Sandia National Laboratories is developing technology to reduce problems caused by bit vibrations by reproducing downhole vibrations in the laboratory.

The Vibration Dilemma

Drillstring dynamic dysfunctions currently limit the use of advanced technology drill bits and related tools for drilling hard rock formations. The bit, formation, hydraulics and bottom hole assembly can interact in a complex way, resulting in a range of vibration modes. Among these are bit bounce, stick-slip and whirl. In harder formations, these vibrations typically cause bit failure that is often accompanied by significant economic losses.

Technology Status

The drilling industry has developed comprehensive test facilities to characterize bit performance for the challenging environments encountered downhole. These facilities have resulted in improved understanding of the physical interaction between the rock, the bit-cutting elements and wellbore hydraulics. These laboratory-based characterizations have given birth to high performance bits that can effectively reduce soft to moderately hard formations. However, most existing laboratory facilities fail to include the critical influence of drillstring vibration, and optimal performance relies upon the bit remaining engaged in the formation at its intended condition.

Analytical models have been developed to predict the forces and motions resulting from drillstring dynamic events. This information is used in component-test facilities to develop more impact-resistant cutting elements. More recently, Sandia has modified its Hard-Rock Drilling Facility to introduce longitudinal and rotational compliance representative of a typical drillstring. This facility has demonstrated the prevalence and consequences of bit vibrations in drilling. It also has emphasized the necessity of eliminating drillstring vibrations in hard rock formations. The drilling industry has used downhole telemetry during field drilling to capture these dynamic events in real time. While the industry is developing vibration suppression tools and methodologies, an advanced capability is needed to support this research and guide the development of new materials, designs and processes.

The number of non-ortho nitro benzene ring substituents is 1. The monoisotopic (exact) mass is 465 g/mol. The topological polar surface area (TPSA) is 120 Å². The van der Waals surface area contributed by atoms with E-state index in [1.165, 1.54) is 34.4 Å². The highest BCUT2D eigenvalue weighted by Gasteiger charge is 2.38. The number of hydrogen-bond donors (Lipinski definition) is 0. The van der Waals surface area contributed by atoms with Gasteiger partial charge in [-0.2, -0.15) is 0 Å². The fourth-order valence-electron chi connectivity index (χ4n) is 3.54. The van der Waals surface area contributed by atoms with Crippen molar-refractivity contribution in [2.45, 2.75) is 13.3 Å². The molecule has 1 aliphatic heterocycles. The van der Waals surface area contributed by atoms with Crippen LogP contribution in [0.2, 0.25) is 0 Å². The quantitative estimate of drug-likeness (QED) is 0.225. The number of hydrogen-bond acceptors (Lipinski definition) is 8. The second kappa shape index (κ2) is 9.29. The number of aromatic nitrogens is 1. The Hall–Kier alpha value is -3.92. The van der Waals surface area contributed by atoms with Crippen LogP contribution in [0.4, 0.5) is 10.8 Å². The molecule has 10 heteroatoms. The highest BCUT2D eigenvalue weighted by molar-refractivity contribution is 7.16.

Simulation of the Drilling Dynamics

The purpose of the drilling dynamics simulator is to represent the dynamic motion of the drillstring in a controlled laboratory setting, in order to more accurately reflect a field-drilling condition, so that the bit response may be monitored, characterized and improved before committing the bit and drilling tools to field drilling operations. Several motivations:

  • Support development of instability theories in drilling, and provide guidance for specification of drill bit designs and operating conditions for a given formation relative to the dynamic properties of a drillstring.

  • Identify deficiencies in drill bit material properties and designs as representative impact loadings that occur in the field can be simulated.

  • Validate development of hardware and methodologies to introduce stability to the drilling process to eliminate drillstring dynamic dysfunctions.

Chosen Approach

Sandia’s approach to development is to integrate advanced technology in computational modeling and electronic controls with high-force, fast-acting, servo-hydraulic actuators to represent the properties of a virtual drillstring in the laboratory. The drilling function would be performed by an actual bit in a representative rock sample, yet the bit would behave as though it were attached to a long, flexible drillstring specified by a user-defined configuration.

The facility would consist of two primary subsystems – a drilling simulator and a dynamics simulator. The drilling simulator includes a drill rig gantry with a vertically traversing platform to support the dynamics simulator. The dynamics simulator supports the drill bit and bottom hole-assembly tool in order to represent a virtual drillstring. The dynamic properties of any user-defined drillstring would be virtually reproduced with the actuators that are controlled by a computational model of a drillstring. Sandia already has completed prototype characterizations that validate this approach.

The computational model is the control engine behind the simulator. This model predicts the dynamic compliance to be maintained at the simulation interface to represent the user-specified drillstring. Solution procedures have been developed for these models that can be solved in real-time using today’s desktop computers. Field data also can be used as a simulation event driver to reproduce damaging drillstring vibrations encountered.

Future Benefits

The drilling dynamics simulator will provide a platform for developing a wide range of drilling tool technologies under representative downhole environments that are encountered in today’s hard rock drilling conditions. This capability will result in improved well construction methods and reduced production costs. It will allow development of vibration theories, hardened drill bit materials, stable bit designs, reliable passive and active dampers and other downhole tools, and improved operational methodologies.